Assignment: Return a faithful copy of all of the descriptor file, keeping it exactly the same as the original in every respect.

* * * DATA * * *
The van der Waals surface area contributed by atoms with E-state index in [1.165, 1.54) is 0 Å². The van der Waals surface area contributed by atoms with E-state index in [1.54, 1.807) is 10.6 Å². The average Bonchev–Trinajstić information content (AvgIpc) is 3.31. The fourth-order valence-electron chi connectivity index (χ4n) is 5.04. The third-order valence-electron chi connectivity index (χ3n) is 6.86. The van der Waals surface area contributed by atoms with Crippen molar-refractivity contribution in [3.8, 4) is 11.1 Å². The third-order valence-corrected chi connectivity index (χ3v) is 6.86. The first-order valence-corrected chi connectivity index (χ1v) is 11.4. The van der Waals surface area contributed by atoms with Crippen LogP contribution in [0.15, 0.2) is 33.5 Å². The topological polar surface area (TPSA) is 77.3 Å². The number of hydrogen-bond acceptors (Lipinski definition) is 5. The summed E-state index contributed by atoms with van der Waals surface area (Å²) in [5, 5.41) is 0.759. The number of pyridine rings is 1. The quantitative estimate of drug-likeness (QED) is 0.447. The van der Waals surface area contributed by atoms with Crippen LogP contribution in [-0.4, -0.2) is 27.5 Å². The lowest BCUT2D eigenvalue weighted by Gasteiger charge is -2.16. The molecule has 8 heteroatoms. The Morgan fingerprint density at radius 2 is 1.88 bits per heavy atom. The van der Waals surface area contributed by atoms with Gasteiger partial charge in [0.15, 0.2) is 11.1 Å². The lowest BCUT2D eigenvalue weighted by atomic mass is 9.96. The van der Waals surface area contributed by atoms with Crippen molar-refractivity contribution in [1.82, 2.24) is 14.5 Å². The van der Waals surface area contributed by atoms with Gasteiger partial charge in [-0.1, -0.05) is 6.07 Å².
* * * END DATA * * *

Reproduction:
The van der Waals surface area contributed by atoms with E-state index in [1.165, 1.54) is 0 Å². The van der Waals surface area contributed by atoms with E-state index in [1.54, 1.807) is 10.6 Å². The average Bonchev–Trinajstić information content (AvgIpc) is 3.31. The fourth-order valence-electron chi connectivity index (χ4n) is 5.04. The third-order valence-electron chi connectivity index (χ3n) is 6.86. The van der Waals surface area contributed by atoms with Crippen molar-refractivity contribution in [3.8, 4) is 11.1 Å². The third-order valence-corrected chi connectivity index (χ3v) is 6.86. The first-order valence-corrected chi connectivity index (χ1v) is 11.4. The van der Waals surface area contributed by atoms with Crippen LogP contribution in [0.15, 0.2) is 33.5 Å². The topological polar surface area (TPSA) is 77.3 Å². The number of hydrogen-bond acceptors (Lipinski definition) is 5. The summed E-state index contributed by atoms with van der Waals surface area (Å²) in [5, 5.41) is 0.759. The number of pyridine rings is 1. The quantitative estimate of drug-likeness (QED) is 0.447. The van der Waals surface area contributed by atoms with Crippen LogP contribution in [-0.4, -0.2) is 27.5 Å². The lowest BCUT2D eigenvalue weighted by Gasteiger charge is -2.16. The molecule has 8 heteroatoms. The Morgan fingerprint density at radius 2 is 1.88 bits per heavy atom. The van der Waals surface area contributed by atoms with Gasteiger partial charge in [0.15, 0.2) is 11.1 Å². The lowest BCUT2D eigenvalue weighted by atomic mass is 9.96. The van der Waals surface area contributed by atoms with Crippen molar-refractivity contribution in [1.82, 2.24) is 14.5 Å². The van der Waals surface area contributed by atoms with Gasteiger partial charge in [-0.1, -0.05) is 6.07 Å².